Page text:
“Optimism is what fuels the discovery of solutions to problems.” Anonymous Optimism is such a misunderstood concept. Often, when I mention its value in my work, I can see, in my peripheral vision, the rolling of eyes and the nodding of heads in that “Not again!” way. That’s when I smile and say something like, “Optimism in the 21st century may not be what you’re thinking of.” Why? What’s different about optimism today?” Being optimistic doesn’t mean you walk around smiling at people all day or greet every problem with a cheery attitude and sing-song voice. It all begins with accepting reality. In order to be genuinely, credibly optimistic, one has to appreciate the reality of whatever issue is being
“Money often costs too much.” Ralph Waldo Emerson This is one of those quotes that plays with words in a way that causes one to think. His Holiness The Dalai Lama, once said the true measure of success was not what you accomplished, but what you gave up to accomplish it. All of which reminds me of something that happened many years ago. I was interviewing a young man for a position that would have a big move up the corporate ladder for him. In the course of our conversation he learned that the job would involve a relocation to the West Coast from where he lived in New York, and I learned that he was engaged. I asked him
“Prejudice is an unfavorable opinion or feeling formed beforehand or without knowledge, thought, or reason.” Dictionary.com One would have to have been living in a cave this past week not to have heard the terrible news about the death of George Floyd at the hands of four rogue policemen in Minneapolis. Seeing the video, hearing the commentary, and experiencing the feelings of disgust and compassion, brought back so many memories to me of the 1960s in the United States when I was in university. At that time, prejudice was so pervasive that it just seemed like part of the DNA of America—an unalienable right of “privilege”. I use quotes around the word privilege to indicate the extremely contextual nature of
I have spent the last two weeks communicating with leaders around the world and one thing is clear: we are in totally uncharted waters without radar, sonar, or anything else that will help us chart a clear course. I can’t help but be reminded of one of my favorite quotes from Warren Buffet—one that I have used for years in my work: “In times of turbulence, it’s not the turbulence that is the danger. The danger is addressing the turbulence with old thinking.” Aside from the obvious economic implications we all face—emphasis on all—there is great concern about the social fabric of companies, the welfare of the workforce, the wonderful cultures we have worked so hard to create over the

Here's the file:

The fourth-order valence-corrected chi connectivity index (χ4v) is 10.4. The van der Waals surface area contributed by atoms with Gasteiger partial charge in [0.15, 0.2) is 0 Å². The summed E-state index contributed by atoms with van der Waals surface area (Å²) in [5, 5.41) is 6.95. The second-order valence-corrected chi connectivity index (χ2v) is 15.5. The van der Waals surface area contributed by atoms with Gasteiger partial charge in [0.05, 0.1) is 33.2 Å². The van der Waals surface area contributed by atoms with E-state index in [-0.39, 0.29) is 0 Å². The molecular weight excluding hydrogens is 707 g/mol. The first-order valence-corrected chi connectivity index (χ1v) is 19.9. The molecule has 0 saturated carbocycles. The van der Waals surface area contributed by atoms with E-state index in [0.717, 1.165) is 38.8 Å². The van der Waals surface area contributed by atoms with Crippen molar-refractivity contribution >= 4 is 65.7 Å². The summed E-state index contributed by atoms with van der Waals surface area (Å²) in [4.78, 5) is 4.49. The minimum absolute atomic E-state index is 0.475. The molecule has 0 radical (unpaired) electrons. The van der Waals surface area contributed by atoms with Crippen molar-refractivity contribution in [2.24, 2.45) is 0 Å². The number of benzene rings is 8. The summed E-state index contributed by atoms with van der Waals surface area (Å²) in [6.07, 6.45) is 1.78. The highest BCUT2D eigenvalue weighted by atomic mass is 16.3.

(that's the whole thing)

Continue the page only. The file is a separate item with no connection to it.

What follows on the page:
“If you want to go fast, go alone. If you want to go far, go together.” Proverb What a wonderful reminder of one of the most important skills a leader, or for that matter followers, too, need to master in order to achieve lasting, sustainable results. It’s a skill that is finally being given the importance it deserves. Without it, there can be no cohesion for a team, no trust, no drive to achieve more than was thought possible. The skill this proverb speaks to is building lasting relationships based on respect, caring, and trust. Mastering this skill (and it can be learned) is what will differentiate you as a leader, as well as a follower. It is one of
“His problem is that he is a checkers player in a chess world.” Anonymous Isn’t the imagery wonderful in this quote? Can’t you just imagine the consequences brought about by this situation? The intricacies of the game of checkers notwithstanding, one gets an immediate sense of this quote’s meaning. And yet, it would be difficult for me to count the number of times I witness this mentality in working with leaders who are very transactional in their approach to business and relationships. They miss completely the long-term perspective required of leaders today. The era of simple, straight-forward transactions has long since passed and the future belongs to those who invest the time, energy, and thought into appreciating, and mastering, the
It is emotional awareness a leader needs in order to bring together a cohesive team that together can successfully deal with the disruption Disraeli describes, because good leaders know that they can’t do it alone. This is what leadership looks like in the 21st century.
What an elegantly simple way to describe the self-fulfilling prophesies we create in our own lives every day. Stop for a moment and think about the stories you are telling yourself.
I can think of no other more elegant or succinct way to describe who we become in life than this quote from Jeff Bezos.